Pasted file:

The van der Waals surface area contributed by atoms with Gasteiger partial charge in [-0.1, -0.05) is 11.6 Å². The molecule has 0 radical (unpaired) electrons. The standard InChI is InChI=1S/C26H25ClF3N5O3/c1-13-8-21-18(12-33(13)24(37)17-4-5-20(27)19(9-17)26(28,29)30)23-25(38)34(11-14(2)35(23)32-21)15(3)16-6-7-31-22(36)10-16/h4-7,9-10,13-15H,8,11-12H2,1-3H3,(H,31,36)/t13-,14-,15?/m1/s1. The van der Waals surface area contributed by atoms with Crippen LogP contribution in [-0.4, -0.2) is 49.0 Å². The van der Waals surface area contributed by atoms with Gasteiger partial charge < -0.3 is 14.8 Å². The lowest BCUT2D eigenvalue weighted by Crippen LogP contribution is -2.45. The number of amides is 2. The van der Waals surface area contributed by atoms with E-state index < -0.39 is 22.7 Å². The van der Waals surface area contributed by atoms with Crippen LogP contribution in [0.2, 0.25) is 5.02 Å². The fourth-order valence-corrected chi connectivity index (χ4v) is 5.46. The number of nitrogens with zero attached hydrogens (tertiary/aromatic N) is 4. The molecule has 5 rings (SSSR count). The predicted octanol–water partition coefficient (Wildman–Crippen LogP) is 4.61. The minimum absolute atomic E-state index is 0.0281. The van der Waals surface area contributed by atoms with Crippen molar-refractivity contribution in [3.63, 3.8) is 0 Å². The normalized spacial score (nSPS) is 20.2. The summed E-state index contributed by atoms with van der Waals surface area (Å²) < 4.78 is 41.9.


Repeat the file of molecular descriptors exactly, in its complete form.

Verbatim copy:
The van der Waals surface area contributed by atoms with Gasteiger partial charge in [-0.1, -0.05) is 11.6 Å². The molecule has 0 radical (unpaired) electrons. The standard InChI is InChI=1S/C26H25ClF3N5O3/c1-13-8-21-18(12-33(13)24(37)17-4-5-20(27)19(9-17)26(28,29)30)23-25(38)34(11-14(2)35(23)32-21)15(3)16-6-7-31-22(36)10-16/h4-7,9-10,13-15H,8,11-12H2,1-3H3,(H,31,36)/t13-,14-,15?/m1/s1. The van der Waals surface area contributed by atoms with Crippen LogP contribution in [-0.4, -0.2) is 49.0 Å². The van der Waals surface area contributed by atoms with Gasteiger partial charge < -0.3 is 14.8 Å². The lowest BCUT2D eigenvalue weighted by Crippen LogP contribution is -2.45. The number of amides is 2. The van der Waals surface area contributed by atoms with E-state index < -0.39 is 22.7 Å². The van der Waals surface area contributed by atoms with Crippen LogP contribution in [0.2, 0.25) is 5.02 Å². The fourth-order valence-corrected chi connectivity index (χ4v) is 5.46. The number of nitrogens with zero attached hydrogens (tertiary/aromatic N) is 4. The molecule has 5 rings (SSSR count). The predicted octanol–water partition coefficient (Wildman–Crippen LogP) is 4.61. The minimum absolute atomic E-state index is 0.0281. The van der Waals surface area contributed by atoms with Crippen molar-refractivity contribution in [3.63, 3.8) is 0 Å². The normalized spacial score (nSPS) is 20.2. The summed E-state index contributed by atoms with van der Waals surface area (Å²) < 4.78 is 41.9.